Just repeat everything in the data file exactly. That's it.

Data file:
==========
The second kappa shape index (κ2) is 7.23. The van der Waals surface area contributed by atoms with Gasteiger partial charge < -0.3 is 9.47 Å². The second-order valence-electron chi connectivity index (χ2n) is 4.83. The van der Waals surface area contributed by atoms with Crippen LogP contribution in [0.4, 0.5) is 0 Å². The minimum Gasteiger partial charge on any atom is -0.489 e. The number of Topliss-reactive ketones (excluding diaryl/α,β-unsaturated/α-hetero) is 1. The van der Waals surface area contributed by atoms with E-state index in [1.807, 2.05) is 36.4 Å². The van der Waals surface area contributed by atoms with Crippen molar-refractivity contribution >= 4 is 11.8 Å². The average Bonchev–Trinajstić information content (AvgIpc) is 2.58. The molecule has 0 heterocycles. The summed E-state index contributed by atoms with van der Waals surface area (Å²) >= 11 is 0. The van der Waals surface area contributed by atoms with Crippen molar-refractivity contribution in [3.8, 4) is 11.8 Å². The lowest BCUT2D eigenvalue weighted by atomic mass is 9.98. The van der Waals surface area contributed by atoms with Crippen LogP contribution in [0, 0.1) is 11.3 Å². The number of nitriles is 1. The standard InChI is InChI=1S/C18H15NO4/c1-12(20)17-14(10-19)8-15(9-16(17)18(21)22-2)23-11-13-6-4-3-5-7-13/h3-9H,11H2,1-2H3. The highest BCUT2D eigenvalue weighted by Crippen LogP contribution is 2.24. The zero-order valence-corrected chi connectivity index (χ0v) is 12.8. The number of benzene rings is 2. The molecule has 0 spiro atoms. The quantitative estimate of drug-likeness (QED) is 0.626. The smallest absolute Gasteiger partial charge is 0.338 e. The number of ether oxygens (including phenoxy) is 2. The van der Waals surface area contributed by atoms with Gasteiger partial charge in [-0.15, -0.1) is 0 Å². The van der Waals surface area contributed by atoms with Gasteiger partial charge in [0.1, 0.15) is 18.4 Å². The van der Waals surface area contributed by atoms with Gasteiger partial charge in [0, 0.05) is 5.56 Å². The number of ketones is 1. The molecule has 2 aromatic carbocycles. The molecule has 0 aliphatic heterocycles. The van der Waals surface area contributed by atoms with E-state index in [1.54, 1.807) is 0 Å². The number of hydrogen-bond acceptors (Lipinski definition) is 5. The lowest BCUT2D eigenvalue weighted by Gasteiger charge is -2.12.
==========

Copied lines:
The second kappa shape index (κ2) is 7.23. The van der Waals surface area contributed by atoms with Gasteiger partial charge < -0.3 is 9.47 Å². The second-order valence-electron chi connectivity index (χ2n) is 4.83. The van der Waals surface area contributed by atoms with Crippen LogP contribution in [0.4, 0.5) is 0 Å². The minimum Gasteiger partial charge on any atom is -0.489 e. The number of Topliss-reactive ketones (excluding diaryl/α,β-unsaturated/α-hetero) is 1. The van der Waals surface area contributed by atoms with E-state index in [1.807, 2.05) is 36.4 Å². The van der Waals surface area contributed by atoms with Crippen molar-refractivity contribution >= 4 is 11.8 Å². The average Bonchev–Trinajstić information content (AvgIpc) is 2.58. The molecule has 0 heterocycles. The summed E-state index contributed by atoms with van der Waals surface area (Å²) >= 11 is 0. The van der Waals surface area contributed by atoms with Crippen molar-refractivity contribution in [3.8, 4) is 11.8 Å². The lowest BCUT2D eigenvalue weighted by atomic mass is 9.98. The van der Waals surface area contributed by atoms with Crippen LogP contribution in [0, 0.1) is 11.3 Å². The number of nitriles is 1. The standard InChI is InChI=1S/C18H15NO4/c1-12(20)17-14(10-19)8-15(9-16(17)18(21)22-2)23-11-13-6-4-3-5-7-13/h3-9H,11H2,1-2H3. The highest BCUT2D eigenvalue weighted by Crippen LogP contribution is 2.24. The zero-order valence-corrected chi connectivity index (χ0v) is 12.8. The number of benzene rings is 2. The molecule has 0 spiro atoms. The quantitative estimate of drug-likeness (QED) is 0.626. The smallest absolute Gasteiger partial charge is 0.338 e. The number of ether oxygens (including phenoxy) is 2. The van der Waals surface area contributed by atoms with Gasteiger partial charge in [-0.15, -0.1) is 0 Å². The van der Waals surface area contributed by atoms with Gasteiger partial charge in [0.1, 0.15) is 18.4 Å². The van der Waals surface area contributed by atoms with Gasteiger partial charge in [0, 0.05) is 5.56 Å². The number of ketones is 1. The molecule has 2 aromatic carbocycles. The molecule has 0 aliphatic heterocycles. The van der Waals surface area contributed by atoms with E-state index in [1.54, 1.807) is 0 Å². The number of hydrogen-bond acceptors (Lipinski definition) is 5. The lowest BCUT2D eigenvalue weighted by Gasteiger charge is -2.12.